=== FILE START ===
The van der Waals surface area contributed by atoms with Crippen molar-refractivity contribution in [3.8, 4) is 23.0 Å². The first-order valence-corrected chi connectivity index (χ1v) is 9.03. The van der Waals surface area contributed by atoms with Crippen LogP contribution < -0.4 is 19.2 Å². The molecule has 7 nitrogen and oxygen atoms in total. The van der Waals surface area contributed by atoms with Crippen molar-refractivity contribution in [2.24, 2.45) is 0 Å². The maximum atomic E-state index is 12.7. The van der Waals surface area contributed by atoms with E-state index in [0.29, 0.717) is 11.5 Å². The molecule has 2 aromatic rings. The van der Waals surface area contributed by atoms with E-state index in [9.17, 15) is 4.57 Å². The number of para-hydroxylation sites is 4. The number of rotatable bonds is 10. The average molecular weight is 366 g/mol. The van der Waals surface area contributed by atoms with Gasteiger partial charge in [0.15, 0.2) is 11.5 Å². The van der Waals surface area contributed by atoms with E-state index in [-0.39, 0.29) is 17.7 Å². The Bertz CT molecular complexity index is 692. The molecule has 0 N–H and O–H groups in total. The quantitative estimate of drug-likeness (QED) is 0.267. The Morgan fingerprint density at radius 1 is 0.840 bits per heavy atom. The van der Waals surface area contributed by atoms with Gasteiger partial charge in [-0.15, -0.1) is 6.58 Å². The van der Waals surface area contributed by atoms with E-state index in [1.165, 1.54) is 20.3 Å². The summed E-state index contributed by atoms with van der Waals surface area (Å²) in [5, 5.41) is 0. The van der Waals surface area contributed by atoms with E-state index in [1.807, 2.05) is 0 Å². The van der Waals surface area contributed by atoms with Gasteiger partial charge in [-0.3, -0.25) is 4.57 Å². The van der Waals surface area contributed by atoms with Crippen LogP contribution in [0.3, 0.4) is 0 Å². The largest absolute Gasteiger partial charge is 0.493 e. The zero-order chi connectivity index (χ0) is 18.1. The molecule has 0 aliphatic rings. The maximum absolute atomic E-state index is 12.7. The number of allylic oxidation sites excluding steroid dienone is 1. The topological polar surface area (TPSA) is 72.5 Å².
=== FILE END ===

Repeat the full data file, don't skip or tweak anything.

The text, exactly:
The van der Waals surface area contributed by atoms with Crippen molar-refractivity contribution in [3.8, 4) is 23.0 Å². The first-order valence-corrected chi connectivity index (χ1v) is 9.03. The van der Waals surface area contributed by atoms with Crippen LogP contribution < -0.4 is 19.2 Å². The molecule has 7 nitrogen and oxygen atoms in total. The van der Waals surface area contributed by atoms with Crippen molar-refractivity contribution in [2.24, 2.45) is 0 Å². The maximum atomic E-state index is 12.7. The van der Waals surface area contributed by atoms with E-state index in [0.29, 0.717) is 11.5 Å². The molecule has 2 aromatic rings. The van der Waals surface area contributed by atoms with E-state index in [9.17, 15) is 4.57 Å². The number of para-hydroxylation sites is 4. The number of rotatable bonds is 10. The average molecular weight is 366 g/mol. The van der Waals surface area contributed by atoms with Gasteiger partial charge in [0.15, 0.2) is 11.5 Å². The van der Waals surface area contributed by atoms with E-state index in [-0.39, 0.29) is 17.7 Å². The Bertz CT molecular complexity index is 692. The molecule has 0 N–H and O–H groups in total. The quantitative estimate of drug-likeness (QED) is 0.267. The Morgan fingerprint density at radius 1 is 0.840 bits per heavy atom. The van der Waals surface area contributed by atoms with Gasteiger partial charge in [-0.15, -0.1) is 6.58 Å². The van der Waals surface area contributed by atoms with E-state index in [1.165, 1.54) is 20.3 Å². The summed E-state index contributed by atoms with van der Waals surface area (Å²) in [5, 5.41) is 0. The van der Waals surface area contributed by atoms with E-state index in [1.807, 2.05) is 0 Å². The van der Waals surface area contributed by atoms with Gasteiger partial charge in [-0.3, -0.25) is 4.57 Å². The van der Waals surface area contributed by atoms with Crippen LogP contribution in [0.3, 0.4) is 0 Å². The largest absolute Gasteiger partial charge is 0.493 e. The zero-order chi connectivity index (χ0) is 18.1. The molecule has 0 aliphatic rings. The maximum absolute atomic E-state index is 12.7. The number of allylic oxidation sites excluding steroid dienone is 1. The topological polar surface area (TPSA) is 72.5 Å².